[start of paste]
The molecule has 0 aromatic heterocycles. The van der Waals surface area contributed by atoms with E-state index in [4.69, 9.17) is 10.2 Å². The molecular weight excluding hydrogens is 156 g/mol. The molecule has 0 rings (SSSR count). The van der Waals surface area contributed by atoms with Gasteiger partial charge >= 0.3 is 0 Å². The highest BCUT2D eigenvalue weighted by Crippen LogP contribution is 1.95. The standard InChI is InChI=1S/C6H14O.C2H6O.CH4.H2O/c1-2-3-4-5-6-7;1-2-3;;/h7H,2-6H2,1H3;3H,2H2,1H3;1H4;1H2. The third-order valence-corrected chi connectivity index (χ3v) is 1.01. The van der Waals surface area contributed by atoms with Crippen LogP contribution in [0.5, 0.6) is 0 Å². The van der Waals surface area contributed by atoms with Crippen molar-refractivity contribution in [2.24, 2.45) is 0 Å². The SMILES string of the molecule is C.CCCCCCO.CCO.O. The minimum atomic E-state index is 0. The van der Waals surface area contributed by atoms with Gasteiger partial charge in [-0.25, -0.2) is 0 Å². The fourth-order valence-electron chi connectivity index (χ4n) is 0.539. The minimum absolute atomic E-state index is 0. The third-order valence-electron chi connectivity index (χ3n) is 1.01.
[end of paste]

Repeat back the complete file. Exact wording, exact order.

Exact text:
The molecule has 0 aromatic heterocycles. The van der Waals surface area contributed by atoms with E-state index in [4.69, 9.17) is 10.2 Å². The molecular weight excluding hydrogens is 156 g/mol. The molecule has 0 rings (SSSR count). The van der Waals surface area contributed by atoms with Gasteiger partial charge >= 0.3 is 0 Å². The highest BCUT2D eigenvalue weighted by Crippen LogP contribution is 1.95. The standard InChI is InChI=1S/C6H14O.C2H6O.CH4.H2O/c1-2-3-4-5-6-7;1-2-3;;/h7H,2-6H2,1H3;3H,2H2,1H3;1H4;1H2. The third-order valence-corrected chi connectivity index (χ3v) is 1.01. The van der Waals surface area contributed by atoms with Crippen LogP contribution in [0.5, 0.6) is 0 Å². The van der Waals surface area contributed by atoms with Crippen molar-refractivity contribution in [2.24, 2.45) is 0 Å². The SMILES string of the molecule is C.CCCCCCO.CCO.O. The minimum atomic E-state index is 0. The van der Waals surface area contributed by atoms with Gasteiger partial charge in [-0.25, -0.2) is 0 Å². The fourth-order valence-electron chi connectivity index (χ4n) is 0.539. The minimum absolute atomic E-state index is 0. The third-order valence-electron chi connectivity index (χ3n) is 1.01.